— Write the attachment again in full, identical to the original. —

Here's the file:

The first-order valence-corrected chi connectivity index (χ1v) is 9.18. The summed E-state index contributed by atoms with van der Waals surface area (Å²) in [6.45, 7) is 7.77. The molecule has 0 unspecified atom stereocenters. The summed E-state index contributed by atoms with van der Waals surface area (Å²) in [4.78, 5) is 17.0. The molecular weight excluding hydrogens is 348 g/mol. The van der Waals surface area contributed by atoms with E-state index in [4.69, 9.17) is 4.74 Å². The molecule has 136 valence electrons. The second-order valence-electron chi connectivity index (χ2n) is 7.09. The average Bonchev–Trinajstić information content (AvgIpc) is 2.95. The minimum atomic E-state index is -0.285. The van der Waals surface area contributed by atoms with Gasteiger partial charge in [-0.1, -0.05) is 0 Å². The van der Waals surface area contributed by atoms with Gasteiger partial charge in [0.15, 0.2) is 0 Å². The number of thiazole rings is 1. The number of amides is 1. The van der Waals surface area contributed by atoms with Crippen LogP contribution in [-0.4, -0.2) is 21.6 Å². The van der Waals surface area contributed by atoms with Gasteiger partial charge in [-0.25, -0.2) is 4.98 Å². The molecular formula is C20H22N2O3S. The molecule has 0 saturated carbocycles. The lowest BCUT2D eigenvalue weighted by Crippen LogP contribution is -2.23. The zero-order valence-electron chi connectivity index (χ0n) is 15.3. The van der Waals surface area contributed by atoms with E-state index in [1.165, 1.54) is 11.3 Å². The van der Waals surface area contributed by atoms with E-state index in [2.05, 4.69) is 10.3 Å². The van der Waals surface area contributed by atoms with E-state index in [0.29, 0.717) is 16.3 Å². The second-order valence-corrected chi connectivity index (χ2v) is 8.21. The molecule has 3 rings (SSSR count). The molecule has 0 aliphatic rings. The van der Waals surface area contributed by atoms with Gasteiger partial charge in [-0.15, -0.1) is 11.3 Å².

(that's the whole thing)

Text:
The first-order valence-corrected chi connectivity index (χ1v) is 9.18. The summed E-state index contributed by atoms with van der Waals surface area (Å²) in [6.45, 7) is 7.77. The molecule has 0 unspecified atom stereocenters. The summed E-state index contributed by atoms with van der Waals surface area (Å²) in [4.78, 5) is 17.0. The molecular weight excluding hydrogens is 348 g/mol. The van der Waals surface area contributed by atoms with E-state index in [4.69, 9.17) is 4.74 Å². The molecule has 136 valence electrons. The second-order valence-electron chi connectivity index (χ2n) is 7.09. The average Bonchev–Trinajstić information content (AvgIpc) is 2.95. The minimum atomic E-state index is -0.285. The van der Waals surface area contributed by atoms with Gasteiger partial charge in [-0.1, -0.05) is 0 Å². The van der Waals surface area contributed by atoms with Gasteiger partial charge in [0.15, 0.2) is 0 Å². The number of thiazole rings is 1. The number of amides is 1. The van der Waals surface area contributed by atoms with Crippen LogP contribution in [-0.4, -0.2) is 21.6 Å². The van der Waals surface area contributed by atoms with Gasteiger partial charge in [-0.25, -0.2) is 4.98 Å². The molecular formula is C20H22N2O3S. The molecule has 0 saturated carbocycles. The lowest BCUT2D eigenvalue weighted by Crippen LogP contribution is -2.23. The zero-order valence-electron chi connectivity index (χ0n) is 15.3. The van der Waals surface area contributed by atoms with E-state index in [1.165, 1.54) is 11.3 Å². The van der Waals surface area contributed by atoms with E-state index in [2.05, 4.69) is 10.3 Å². The van der Waals surface area contributed by atoms with E-state index in [0.29, 0.717) is 16.3 Å². The second-order valence-corrected chi connectivity index (χ2v) is 8.21. The molecule has 3 rings (SSSR count). The molecule has 0 aliphatic rings. The van der Waals surface area contributed by atoms with Gasteiger partial charge in [-0.15, -0.1) is 11.3 Å².